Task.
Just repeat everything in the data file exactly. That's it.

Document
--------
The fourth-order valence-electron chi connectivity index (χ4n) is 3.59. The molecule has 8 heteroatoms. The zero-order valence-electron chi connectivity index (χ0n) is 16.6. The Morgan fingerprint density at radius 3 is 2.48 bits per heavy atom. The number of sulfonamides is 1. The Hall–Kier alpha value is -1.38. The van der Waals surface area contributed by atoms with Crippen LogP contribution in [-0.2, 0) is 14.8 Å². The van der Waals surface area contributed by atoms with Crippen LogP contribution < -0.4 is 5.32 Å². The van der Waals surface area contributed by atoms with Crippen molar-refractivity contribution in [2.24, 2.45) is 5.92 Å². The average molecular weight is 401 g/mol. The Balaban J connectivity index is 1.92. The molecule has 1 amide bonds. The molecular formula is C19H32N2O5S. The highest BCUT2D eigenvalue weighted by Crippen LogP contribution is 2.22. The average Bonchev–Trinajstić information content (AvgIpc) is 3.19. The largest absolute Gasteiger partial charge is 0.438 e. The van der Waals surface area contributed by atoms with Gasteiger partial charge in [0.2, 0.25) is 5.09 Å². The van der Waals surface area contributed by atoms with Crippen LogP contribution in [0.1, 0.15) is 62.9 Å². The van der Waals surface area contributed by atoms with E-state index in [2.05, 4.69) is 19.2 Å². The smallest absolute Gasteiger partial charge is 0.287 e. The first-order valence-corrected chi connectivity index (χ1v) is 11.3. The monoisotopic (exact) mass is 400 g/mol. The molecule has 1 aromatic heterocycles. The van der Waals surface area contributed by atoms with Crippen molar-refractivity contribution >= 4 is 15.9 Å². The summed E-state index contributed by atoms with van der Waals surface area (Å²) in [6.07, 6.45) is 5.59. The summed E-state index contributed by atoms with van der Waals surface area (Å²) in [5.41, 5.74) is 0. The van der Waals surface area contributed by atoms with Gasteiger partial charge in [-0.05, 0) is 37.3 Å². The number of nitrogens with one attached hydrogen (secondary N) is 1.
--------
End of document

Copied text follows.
The fourth-order valence-electron chi connectivity index (χ4n) is 3.59. The molecule has 8 heteroatoms. The zero-order valence-electron chi connectivity index (χ0n) is 16.6. The Morgan fingerprint density at radius 3 is 2.48 bits per heavy atom. The number of sulfonamides is 1. The Hall–Kier alpha value is -1.38. The van der Waals surface area contributed by atoms with Crippen LogP contribution in [-0.2, 0) is 14.8 Å². The van der Waals surface area contributed by atoms with Crippen LogP contribution < -0.4 is 5.32 Å². The van der Waals surface area contributed by atoms with Crippen molar-refractivity contribution in [2.24, 2.45) is 5.92 Å². The average molecular weight is 401 g/mol. The Balaban J connectivity index is 1.92. The molecule has 1 amide bonds. The molecular formula is C19H32N2O5S. The highest BCUT2D eigenvalue weighted by Crippen LogP contribution is 2.22. The average Bonchev–Trinajstić information content (AvgIpc) is 3.19. The largest absolute Gasteiger partial charge is 0.438 e. The van der Waals surface area contributed by atoms with Gasteiger partial charge in [0.2, 0.25) is 5.09 Å². The van der Waals surface area contributed by atoms with Crippen LogP contribution in [0.1, 0.15) is 62.9 Å². The van der Waals surface area contributed by atoms with E-state index in [2.05, 4.69) is 19.2 Å². The smallest absolute Gasteiger partial charge is 0.287 e. The first-order valence-corrected chi connectivity index (χ1v) is 11.3. The monoisotopic (exact) mass is 400 g/mol. The molecule has 1 aromatic heterocycles. The van der Waals surface area contributed by atoms with Crippen molar-refractivity contribution >= 4 is 15.9 Å². The summed E-state index contributed by atoms with van der Waals surface area (Å²) in [6.07, 6.45) is 5.59. The summed E-state index contributed by atoms with van der Waals surface area (Å²) in [5.41, 5.74) is 0. The van der Waals surface area contributed by atoms with Gasteiger partial charge in [-0.05, 0) is 37.3 Å². The number of nitrogens with one attached hydrogen (secondary N) is 1.